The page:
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View Full Version : radius marking jig



darryl
12-29-2009, 02:33 AM
Another little project- took all day though. This is- I don't know what to call it- it's a tool to position a marking point on the face of a workpiece in the lathe. It will position the point a precise distance from the spindle axis, arrived at by turning the lead screw.

http://www.glacern.net/free_photo_upload/radius%20marking%20tool%201.jpg

This is a view of the workings side. The base is something I made up a long time ago to hold something on the ways of the lathe. It sits on the flat ways and is precision fitted to have essentially no play. The two small holes are for bolts that bring up a plate from the bottom to secure it in place.

Here is a detail showing the construction of the slider assembly. As you can see, I've used some spring pins to help keep it aligned.

http://www.glacern.net/free_photo_upload/radius%20tool%20detail%201.jpg

Here's a close-up of the lead screw area. I used two nyloc nuts to keep the threaded rod positioned. I can adjust the nuts to eliminate end float, even give it a slight pre-load. The two nuts on the slider assembly have been given a slight upwards push before marking the bolt holes. This makes the lead screw bend upwards very slightly, which in turn pulls the slider downwards onto its baseplate. I've also spread those nuts apart to take out the play in the threads. If the tool gets much use and some play develops there, I can loosen one of the nuts and take out the play again. As it is now, there is zero play anywhere.

http://www.glacern.net/free_photo_upload/radius%20too%20detail%202.jpg

This side of the gizmo faces the chuck. What you will see here when it's finished is two or three holes near the top of the slider assy, spaced exactly one inch apart. The precise location of those holes will be determined by mounting a drill bit in the chuck, then bringing the gizmo up against it. With the adjustment set for zero, I'll lean the assembly toward the drill bit, which will mark a hole location. I'll dial in exactly one inch, then make a second mark, then a third. Once those holes are carefully drilled, a sharpened rod will insert from the tailstock side- and that's the entire function of this thing- dial in the required radius on a part, then tap the rod to leave a mark on the workpiece. By having three holes in the slider, I'll be able to mark out radii to the limit of the swing of the lathe.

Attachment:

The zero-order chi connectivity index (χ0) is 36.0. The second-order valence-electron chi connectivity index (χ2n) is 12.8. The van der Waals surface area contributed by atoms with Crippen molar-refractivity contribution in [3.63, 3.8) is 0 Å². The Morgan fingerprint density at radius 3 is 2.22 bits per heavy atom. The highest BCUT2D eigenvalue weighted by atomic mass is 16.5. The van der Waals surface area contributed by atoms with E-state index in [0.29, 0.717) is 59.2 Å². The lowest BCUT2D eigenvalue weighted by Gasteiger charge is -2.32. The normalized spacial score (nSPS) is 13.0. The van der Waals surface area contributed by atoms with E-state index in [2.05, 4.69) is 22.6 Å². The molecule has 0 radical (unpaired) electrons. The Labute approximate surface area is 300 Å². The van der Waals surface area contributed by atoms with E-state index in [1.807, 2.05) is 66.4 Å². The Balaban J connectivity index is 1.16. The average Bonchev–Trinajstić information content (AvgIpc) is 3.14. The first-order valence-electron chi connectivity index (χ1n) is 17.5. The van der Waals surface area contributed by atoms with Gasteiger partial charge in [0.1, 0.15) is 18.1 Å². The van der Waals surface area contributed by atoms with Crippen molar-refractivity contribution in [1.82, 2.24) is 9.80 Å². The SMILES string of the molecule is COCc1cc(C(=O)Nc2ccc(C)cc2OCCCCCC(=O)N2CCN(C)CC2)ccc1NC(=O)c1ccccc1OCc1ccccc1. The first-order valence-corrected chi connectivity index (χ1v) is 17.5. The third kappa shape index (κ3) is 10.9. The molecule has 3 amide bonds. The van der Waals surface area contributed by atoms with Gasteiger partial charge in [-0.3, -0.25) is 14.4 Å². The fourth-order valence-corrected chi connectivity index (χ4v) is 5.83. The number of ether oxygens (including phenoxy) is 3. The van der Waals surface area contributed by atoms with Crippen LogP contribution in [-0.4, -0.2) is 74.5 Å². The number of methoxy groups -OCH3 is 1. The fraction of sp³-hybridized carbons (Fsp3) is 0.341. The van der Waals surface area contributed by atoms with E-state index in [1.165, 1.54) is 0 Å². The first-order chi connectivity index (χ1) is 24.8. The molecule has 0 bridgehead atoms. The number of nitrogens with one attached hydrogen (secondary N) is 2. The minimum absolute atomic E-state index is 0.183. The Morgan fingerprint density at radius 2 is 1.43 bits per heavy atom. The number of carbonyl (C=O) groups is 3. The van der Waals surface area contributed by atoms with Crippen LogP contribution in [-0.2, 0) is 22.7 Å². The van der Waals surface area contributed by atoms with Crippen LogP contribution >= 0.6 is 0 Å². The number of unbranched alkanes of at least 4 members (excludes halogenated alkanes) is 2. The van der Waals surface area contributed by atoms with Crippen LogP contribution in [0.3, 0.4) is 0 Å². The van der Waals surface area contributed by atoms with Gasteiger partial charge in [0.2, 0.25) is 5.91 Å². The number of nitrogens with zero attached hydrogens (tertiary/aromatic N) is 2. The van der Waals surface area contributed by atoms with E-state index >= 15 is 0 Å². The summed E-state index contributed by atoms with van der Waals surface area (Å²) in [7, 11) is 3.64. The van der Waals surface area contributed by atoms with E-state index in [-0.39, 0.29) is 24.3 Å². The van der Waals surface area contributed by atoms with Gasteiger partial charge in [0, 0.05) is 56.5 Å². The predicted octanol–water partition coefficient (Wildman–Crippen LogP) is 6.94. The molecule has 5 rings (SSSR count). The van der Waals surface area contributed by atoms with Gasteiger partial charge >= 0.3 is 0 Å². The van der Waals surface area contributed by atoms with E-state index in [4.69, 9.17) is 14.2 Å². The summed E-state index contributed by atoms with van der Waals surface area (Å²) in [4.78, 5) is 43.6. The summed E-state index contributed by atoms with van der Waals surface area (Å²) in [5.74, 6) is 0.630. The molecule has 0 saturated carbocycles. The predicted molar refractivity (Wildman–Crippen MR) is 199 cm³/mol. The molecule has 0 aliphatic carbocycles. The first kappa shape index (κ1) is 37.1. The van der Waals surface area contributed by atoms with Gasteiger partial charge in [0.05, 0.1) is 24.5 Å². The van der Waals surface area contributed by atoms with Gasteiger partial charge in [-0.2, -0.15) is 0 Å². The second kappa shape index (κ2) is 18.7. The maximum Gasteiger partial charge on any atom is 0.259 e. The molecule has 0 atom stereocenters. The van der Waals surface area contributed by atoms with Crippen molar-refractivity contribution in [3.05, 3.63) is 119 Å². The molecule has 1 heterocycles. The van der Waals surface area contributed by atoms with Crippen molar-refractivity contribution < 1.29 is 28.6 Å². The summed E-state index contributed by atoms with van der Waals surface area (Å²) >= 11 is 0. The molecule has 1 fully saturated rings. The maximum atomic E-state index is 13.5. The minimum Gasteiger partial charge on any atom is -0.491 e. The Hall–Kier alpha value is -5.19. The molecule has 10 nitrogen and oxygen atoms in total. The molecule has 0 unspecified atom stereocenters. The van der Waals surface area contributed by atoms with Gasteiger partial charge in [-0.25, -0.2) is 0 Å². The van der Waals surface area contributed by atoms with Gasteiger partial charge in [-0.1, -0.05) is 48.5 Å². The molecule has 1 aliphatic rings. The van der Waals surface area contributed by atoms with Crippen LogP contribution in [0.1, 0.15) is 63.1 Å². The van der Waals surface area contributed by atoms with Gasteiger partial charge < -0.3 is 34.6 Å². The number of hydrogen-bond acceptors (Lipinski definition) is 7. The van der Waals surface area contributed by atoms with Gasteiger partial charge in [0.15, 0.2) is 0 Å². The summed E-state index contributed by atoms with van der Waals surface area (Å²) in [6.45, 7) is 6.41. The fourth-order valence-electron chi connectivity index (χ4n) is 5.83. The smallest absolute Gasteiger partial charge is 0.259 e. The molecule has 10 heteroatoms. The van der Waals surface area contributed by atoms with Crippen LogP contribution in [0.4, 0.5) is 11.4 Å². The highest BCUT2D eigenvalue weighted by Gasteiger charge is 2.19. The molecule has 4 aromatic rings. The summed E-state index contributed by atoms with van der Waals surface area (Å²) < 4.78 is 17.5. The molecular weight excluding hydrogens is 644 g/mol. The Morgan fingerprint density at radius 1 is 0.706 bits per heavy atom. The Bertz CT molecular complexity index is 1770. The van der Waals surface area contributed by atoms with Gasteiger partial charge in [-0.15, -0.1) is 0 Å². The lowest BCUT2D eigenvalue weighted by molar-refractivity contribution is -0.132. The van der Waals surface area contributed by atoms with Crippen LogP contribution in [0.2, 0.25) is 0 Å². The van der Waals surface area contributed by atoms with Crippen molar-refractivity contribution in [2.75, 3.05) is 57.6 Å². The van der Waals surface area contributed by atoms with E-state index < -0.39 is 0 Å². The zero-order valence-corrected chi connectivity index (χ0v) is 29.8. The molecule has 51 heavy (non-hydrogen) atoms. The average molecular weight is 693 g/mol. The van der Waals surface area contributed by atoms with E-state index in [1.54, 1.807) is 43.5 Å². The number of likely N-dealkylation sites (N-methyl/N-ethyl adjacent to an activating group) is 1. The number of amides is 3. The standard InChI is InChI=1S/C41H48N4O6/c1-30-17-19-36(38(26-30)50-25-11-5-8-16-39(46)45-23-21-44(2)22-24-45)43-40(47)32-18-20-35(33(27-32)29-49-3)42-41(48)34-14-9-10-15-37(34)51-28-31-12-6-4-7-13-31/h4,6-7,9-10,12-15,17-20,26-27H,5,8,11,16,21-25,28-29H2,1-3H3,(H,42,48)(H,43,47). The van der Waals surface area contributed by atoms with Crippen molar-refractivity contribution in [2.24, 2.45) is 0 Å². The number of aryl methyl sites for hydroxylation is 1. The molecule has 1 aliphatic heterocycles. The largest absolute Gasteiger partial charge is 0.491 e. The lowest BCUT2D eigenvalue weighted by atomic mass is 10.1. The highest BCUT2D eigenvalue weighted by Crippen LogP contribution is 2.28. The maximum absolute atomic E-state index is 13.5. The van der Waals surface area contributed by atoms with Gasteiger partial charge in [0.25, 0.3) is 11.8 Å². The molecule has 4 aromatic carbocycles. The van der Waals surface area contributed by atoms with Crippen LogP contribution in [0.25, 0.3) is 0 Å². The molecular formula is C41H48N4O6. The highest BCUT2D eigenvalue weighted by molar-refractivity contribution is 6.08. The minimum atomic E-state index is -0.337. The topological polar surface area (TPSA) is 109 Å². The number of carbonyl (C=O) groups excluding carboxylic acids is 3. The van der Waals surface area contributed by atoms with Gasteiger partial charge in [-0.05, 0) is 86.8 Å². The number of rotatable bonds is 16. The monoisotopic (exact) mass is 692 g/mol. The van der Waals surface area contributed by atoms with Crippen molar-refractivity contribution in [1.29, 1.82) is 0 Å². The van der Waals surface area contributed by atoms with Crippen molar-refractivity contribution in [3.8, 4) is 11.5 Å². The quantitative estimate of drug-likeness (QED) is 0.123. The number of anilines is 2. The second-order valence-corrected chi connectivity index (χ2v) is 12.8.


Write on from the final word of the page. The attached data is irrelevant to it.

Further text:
I should mention here that I have modified my lathe so I can index the chuck. It wouldn't be much use to have this gizmo if I couldn't also space the holes precisely around a circle. So far I can position the chuck every 15 degrees- a future addition will allow me to divide a circle into 100 parts, plus I can fill in location holes every 5 degrees if that would make any sense. I plan to integrate the locking pin with a power switch so I can't accidentally turn on the motor if the spindle is indexed.

http://www.glacern.net/free_photo_upload/radius%20tool%202.jpg

Oh, yeah- I haven't finished making it yet- there will be a knob on the threaded shaft marked out with 50 marks, and a bit of a plate of sorts behind it with an index mark on it. The markings will represent 1 thou. In the first pic, the bottom of the slider will get an index mark and just below that will be a corresponding inch layout. Between the two I'll be able to adjust the radius marker pin to anywhere from zero to 4.5 inches, within a thou or maybe less. I've done some experimenting making holes that the marker pin can fit into with zero play, so I'm not worried that there would be slop there- what I do have to ensure is that the point is ground on it perfectly centered.

I could have used this tool the other day when I laid out the pin holes for that blender repair device. It would be good for marking out holes for mounting bolts, for lantern pinions, crankpin locations, etc. My challenge after the holes are marked out on a workpiece will be to drill the part without making the holes wander off center. A future addition to this jig might be a rotatable marking point, a center drill I guess- something to leave more of a dimple to guide a drill bit later.

Carld
12-29-2009, 10:12 AM
An easier way is to use a pair of spring calipers or a beam compass. You make a small indentation in the center of the work with a very small center drill and then use the caliper or beam compass to mark the circle you need. Been doing that for years and it works everytime.